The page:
Blood test device, artificial cornea win Israel life-sciences startup race

Startups PixCell Medical and CorNeat Vision are chosen by judges during MIXiii-BIOMED 2018 international life science conference in Tel Aviv

Shoshanna Solomon is The Times of Israel's Startups and Business reporter

Dr. Ami Appelbaum, Israel Innovation Authority, left, Dr. Gilad Litvin, Chief Medical Officer, CorNeat Vision, center, and  Dr. Irit Yaniv of Accelmed; Tel Aviv, May 17, 2018 (Alexander Elman)
Dr. Ami Appelbaum, Israel Innovation Authority, left, Dr. Gilad Litvin, Chief Medical Officer, CorNeat Vision, center, and Dr. Irit Yaniv of Accelmed; Tel Aviv, May 17, 2018 (Alexander Elman)

A team of judges at the MIXiii-BIOMED 2018 international life science conference in Israel selected as winners of its startup competition a company that is developing a medical blood count device that can be used at the patient’s bedside, and one that is developing an artificial cornea.

The competition took place this week in Tel Aviv, and was held by the Israel Innovation Authority to identify companies developing breakthrough technologies in the life sciences. From dozens of companies that applied, 45 companies were chosen to present their technologies at the exhibition’s startup area. Out of those, 10 companies were chosen as finalists who presented their innovative technologies at the conference.

On Thursday, Dr. Ami Appelbaum, chairman of the Israel Innovation Authority and Chief Scientist at Israel Ministry of Economy and Industry, said that PixCell Medical,and CorNeat Vision were the winning companies.

PixCell Medical is developing a technology to create a point-of-care (POC) hematology analyzer, or blood count device. Point-of-care is a term used for the point of time at which a clinician can deliver solutions and products while with the patient, at the time of care.

Illustrative photo of blood in a test tube. (Margalit Slovin/Flash90)

The company’s main product is HemoScreen, a low-cost portable hematology analyzer which can perform a complete blood count (CBC) at the point-of-care, using disposable cartridges that need no maintenance or calibration. HemoScreen requires a drop of blood from the finger, and within five minutes analyzes 20 standard CBC parameters, including red blood cells and five white blood cell types. It identifies anomalous cells and hemoglobin levels.

The HemoScreen relies on viscoelastic focusing, a physical phenomenon discovered at the Technion, Israel Institute of Technology, in which as blood flows through a micro-channel, some cells migrate to the center of flow and align perfectly into a single cell layer. This brings them in focus and enables them to be optically detected and analyzed. Identification and classification of the cells is achieved using machine learning and machine vision algorithms.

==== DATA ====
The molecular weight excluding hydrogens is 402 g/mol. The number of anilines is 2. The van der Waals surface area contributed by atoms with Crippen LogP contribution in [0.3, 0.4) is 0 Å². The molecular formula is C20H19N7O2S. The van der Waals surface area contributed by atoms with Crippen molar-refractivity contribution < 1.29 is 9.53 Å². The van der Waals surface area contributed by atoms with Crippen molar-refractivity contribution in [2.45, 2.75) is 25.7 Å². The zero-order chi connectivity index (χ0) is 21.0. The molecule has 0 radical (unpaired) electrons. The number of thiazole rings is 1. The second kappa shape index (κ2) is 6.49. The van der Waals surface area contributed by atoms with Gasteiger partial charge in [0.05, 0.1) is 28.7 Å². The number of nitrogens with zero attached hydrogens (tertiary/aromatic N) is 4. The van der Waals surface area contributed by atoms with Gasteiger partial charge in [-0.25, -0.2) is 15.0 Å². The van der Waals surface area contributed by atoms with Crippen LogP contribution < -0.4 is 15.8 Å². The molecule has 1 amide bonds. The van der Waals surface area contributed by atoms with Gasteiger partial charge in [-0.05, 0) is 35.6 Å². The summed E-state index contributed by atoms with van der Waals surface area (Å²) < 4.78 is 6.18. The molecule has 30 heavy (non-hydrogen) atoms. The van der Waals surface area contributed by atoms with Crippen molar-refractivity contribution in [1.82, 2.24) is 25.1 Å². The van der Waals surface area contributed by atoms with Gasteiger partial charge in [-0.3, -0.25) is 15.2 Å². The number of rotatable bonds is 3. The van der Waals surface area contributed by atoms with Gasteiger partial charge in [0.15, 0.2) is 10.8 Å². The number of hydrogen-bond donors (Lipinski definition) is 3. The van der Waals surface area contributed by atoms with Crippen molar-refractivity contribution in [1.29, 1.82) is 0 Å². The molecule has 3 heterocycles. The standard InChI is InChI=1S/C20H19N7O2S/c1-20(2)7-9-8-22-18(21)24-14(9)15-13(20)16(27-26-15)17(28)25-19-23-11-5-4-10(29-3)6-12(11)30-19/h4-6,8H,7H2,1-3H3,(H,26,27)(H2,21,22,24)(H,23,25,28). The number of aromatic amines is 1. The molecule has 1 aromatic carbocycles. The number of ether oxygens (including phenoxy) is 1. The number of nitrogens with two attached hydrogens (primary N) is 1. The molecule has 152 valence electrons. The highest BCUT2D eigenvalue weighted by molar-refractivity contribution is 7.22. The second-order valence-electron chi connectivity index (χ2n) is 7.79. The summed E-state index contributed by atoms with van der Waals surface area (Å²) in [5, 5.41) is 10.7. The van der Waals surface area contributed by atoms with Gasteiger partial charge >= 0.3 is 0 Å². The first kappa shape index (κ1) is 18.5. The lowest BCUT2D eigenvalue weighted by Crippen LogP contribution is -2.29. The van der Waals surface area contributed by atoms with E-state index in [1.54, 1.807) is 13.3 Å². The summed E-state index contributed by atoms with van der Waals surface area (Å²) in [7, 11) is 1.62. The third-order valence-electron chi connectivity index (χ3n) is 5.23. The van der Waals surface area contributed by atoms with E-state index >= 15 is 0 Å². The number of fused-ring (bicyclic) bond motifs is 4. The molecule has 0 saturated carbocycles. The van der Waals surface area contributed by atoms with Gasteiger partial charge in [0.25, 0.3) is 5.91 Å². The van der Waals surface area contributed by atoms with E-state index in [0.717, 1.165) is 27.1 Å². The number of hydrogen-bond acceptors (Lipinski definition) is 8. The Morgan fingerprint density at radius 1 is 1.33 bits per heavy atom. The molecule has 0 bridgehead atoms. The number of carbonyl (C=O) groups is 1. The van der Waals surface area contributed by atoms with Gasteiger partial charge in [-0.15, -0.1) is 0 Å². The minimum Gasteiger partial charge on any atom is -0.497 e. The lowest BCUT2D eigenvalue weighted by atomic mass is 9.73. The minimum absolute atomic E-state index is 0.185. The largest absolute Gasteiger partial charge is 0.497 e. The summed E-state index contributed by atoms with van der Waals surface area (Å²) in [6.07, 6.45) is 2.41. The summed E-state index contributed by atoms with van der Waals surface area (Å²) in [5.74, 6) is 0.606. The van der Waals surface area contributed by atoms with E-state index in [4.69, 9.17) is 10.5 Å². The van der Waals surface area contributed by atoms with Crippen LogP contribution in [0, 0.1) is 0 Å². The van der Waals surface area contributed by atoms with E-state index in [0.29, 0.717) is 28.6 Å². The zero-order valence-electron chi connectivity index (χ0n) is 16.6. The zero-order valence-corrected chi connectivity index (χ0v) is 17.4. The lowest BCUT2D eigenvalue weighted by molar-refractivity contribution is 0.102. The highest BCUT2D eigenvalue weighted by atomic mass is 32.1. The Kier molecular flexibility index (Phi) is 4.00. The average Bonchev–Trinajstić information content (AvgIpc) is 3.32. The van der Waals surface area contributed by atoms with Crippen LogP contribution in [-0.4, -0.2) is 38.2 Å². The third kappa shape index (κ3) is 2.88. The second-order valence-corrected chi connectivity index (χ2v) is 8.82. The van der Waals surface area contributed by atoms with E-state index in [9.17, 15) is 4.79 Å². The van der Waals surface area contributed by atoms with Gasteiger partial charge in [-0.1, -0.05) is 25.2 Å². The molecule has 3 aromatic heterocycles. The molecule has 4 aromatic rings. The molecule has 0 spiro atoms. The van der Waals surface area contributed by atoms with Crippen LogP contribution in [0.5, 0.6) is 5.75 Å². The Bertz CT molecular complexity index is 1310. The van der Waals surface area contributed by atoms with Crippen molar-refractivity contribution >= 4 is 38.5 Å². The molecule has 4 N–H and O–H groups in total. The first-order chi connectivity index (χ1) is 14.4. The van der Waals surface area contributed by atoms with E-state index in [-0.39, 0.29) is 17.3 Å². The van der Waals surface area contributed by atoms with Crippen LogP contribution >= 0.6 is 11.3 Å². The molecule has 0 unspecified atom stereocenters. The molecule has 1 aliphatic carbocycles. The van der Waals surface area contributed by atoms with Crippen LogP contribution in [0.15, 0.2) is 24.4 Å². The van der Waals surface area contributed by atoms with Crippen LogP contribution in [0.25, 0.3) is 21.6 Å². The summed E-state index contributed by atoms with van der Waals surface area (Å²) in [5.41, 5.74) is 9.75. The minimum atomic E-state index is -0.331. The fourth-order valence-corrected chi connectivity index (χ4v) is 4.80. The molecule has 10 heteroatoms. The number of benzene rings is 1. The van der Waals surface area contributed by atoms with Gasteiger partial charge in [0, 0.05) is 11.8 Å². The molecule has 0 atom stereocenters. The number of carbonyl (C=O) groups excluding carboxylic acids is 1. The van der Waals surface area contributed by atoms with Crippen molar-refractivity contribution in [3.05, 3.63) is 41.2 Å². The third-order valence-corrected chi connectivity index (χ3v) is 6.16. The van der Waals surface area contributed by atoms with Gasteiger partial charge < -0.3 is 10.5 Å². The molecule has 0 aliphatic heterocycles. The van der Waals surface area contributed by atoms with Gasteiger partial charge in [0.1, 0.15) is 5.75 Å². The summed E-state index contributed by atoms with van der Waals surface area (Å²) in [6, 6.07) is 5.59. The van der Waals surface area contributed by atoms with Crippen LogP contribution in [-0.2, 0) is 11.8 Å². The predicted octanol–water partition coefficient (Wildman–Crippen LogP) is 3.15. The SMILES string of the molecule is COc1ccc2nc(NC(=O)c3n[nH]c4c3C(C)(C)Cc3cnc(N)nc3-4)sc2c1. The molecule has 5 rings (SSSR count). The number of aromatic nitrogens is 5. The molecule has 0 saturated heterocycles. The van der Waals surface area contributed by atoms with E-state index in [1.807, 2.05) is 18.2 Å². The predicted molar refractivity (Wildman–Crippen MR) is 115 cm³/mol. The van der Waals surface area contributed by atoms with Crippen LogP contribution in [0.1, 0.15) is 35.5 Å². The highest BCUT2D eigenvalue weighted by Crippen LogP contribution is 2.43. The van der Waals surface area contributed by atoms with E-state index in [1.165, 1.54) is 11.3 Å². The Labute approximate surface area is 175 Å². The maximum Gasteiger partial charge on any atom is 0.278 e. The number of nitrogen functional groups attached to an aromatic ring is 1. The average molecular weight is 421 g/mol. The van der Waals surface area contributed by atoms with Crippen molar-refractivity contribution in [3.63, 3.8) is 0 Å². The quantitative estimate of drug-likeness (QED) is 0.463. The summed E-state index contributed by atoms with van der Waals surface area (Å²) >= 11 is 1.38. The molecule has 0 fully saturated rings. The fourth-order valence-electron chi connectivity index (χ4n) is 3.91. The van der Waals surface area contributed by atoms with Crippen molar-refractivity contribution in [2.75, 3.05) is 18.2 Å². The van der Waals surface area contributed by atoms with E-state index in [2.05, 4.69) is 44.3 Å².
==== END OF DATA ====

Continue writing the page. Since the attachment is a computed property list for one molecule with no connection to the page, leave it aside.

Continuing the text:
CorNeat Vision is developing an artificial cornea – the CorNeat KPro implant. The CorNeat KPro implant is a patented synthetic cornea that utilizes advanced cell technology to integrate artificial optics with the ocular tissue that is already present. The implants are produced using nanoscale chemical engineering that stimulates cellular growth. The CorNeat KPro is combined with a new surgical procedure to provide an efficient, comfortable and affordable remedy for millions of people with cornea-related visual impairments.

“The 10 companies that participated were a remarkable variety of what the Israeli life science industry has to offer,” said Appelbaum, of the Israel Innovation Authority. “They all presented impressive innovative technologies and choosing the best one was not an easy task. From cellular biology to space technology, we were presented with the best startups in Israel’s life science industry. The winning companies exemplify differentiated technology and solid global strategy, serving as a beacon of excellence for the well-being of humanity.”

Other companies that participated in the startup competition included Alpha Tau Medical, which develops potent alpha radiotherapy for the treatment of solid tumors; Neurosteer, a developer of a wearable sensor for monitoring brain activity providing high quality neurological data; and NovaSight, which develops eye-tracking based devices for screening and therapy of lazy eye and vision disorders while watching movies.

The panel of judges consisted of Dr. Ami Applebaum; Anya Eldan, VP, Israel Innovation Authority, Startup Division; Karin Mayer Rubinstein, CEO and President, Israel Advanced Technology Industries (IATI); Yaky Yanay, Co-CEO and President, Pluristem Therapeutics and Co-Chairman (Life Science) at IATI; and Dr. Irit Yaniv, General Partner, Accelmed.

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